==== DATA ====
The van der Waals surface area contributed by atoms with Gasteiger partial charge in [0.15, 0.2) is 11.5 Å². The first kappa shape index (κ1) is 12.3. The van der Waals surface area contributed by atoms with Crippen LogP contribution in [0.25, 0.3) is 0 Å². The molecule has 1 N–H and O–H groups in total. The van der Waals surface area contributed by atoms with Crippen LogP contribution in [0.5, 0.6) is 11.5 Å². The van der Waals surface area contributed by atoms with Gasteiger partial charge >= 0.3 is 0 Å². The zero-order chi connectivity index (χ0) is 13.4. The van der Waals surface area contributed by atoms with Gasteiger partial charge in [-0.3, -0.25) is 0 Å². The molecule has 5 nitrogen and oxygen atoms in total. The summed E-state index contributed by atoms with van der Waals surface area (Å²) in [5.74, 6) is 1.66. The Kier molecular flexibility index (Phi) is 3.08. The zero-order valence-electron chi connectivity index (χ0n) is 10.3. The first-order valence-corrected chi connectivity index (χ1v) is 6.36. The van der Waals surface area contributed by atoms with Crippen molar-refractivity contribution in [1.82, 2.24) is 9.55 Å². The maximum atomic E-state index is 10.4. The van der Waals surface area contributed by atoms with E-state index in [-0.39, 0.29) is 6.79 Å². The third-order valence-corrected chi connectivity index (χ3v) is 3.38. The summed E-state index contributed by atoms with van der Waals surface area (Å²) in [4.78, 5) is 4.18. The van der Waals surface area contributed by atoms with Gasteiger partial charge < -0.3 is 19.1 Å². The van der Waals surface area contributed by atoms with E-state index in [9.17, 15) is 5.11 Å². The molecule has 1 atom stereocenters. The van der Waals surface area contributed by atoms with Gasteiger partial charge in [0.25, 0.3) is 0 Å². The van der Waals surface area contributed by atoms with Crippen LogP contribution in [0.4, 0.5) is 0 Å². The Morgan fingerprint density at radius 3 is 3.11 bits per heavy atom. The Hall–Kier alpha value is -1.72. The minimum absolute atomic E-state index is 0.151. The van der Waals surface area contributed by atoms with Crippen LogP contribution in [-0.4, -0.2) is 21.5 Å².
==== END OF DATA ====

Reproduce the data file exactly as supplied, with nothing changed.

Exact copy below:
The van der Waals surface area contributed by atoms with Gasteiger partial charge in [0.15, 0.2) is 11.5 Å². The first kappa shape index (κ1) is 12.3. The van der Waals surface area contributed by atoms with Crippen LogP contribution in [0.25, 0.3) is 0 Å². The molecule has 1 N–H and O–H groups in total. The van der Waals surface area contributed by atoms with Crippen LogP contribution in [0.5, 0.6) is 11.5 Å². The van der Waals surface area contributed by atoms with Gasteiger partial charge >= 0.3 is 0 Å². The zero-order chi connectivity index (χ0) is 13.4. The van der Waals surface area contributed by atoms with Gasteiger partial charge in [-0.3, -0.25) is 0 Å². The molecule has 5 nitrogen and oxygen atoms in total. The summed E-state index contributed by atoms with van der Waals surface area (Å²) in [5.74, 6) is 1.66. The Kier molecular flexibility index (Phi) is 3.08. The zero-order valence-electron chi connectivity index (χ0n) is 10.3. The first-order valence-corrected chi connectivity index (χ1v) is 6.36. The van der Waals surface area contributed by atoms with Crippen molar-refractivity contribution in [1.82, 2.24) is 9.55 Å². The maximum atomic E-state index is 10.4. The van der Waals surface area contributed by atoms with E-state index in [-0.39, 0.29) is 6.79 Å². The third-order valence-corrected chi connectivity index (χ3v) is 3.38. The summed E-state index contributed by atoms with van der Waals surface area (Å²) in [4.78, 5) is 4.18. The van der Waals surface area contributed by atoms with Gasteiger partial charge < -0.3 is 19.1 Å². The van der Waals surface area contributed by atoms with E-state index in [9.17, 15) is 5.11 Å². The molecule has 1 atom stereocenters. The van der Waals surface area contributed by atoms with Gasteiger partial charge in [0.25, 0.3) is 0 Å². The van der Waals surface area contributed by atoms with Crippen LogP contribution in [0.4, 0.5) is 0 Å². The Morgan fingerprint density at radius 3 is 3.11 bits per heavy atom. The Hall–Kier alpha value is -1.72. The minimum absolute atomic E-state index is 0.151. The van der Waals surface area contributed by atoms with Crippen LogP contribution in [-0.4, -0.2) is 21.5 Å².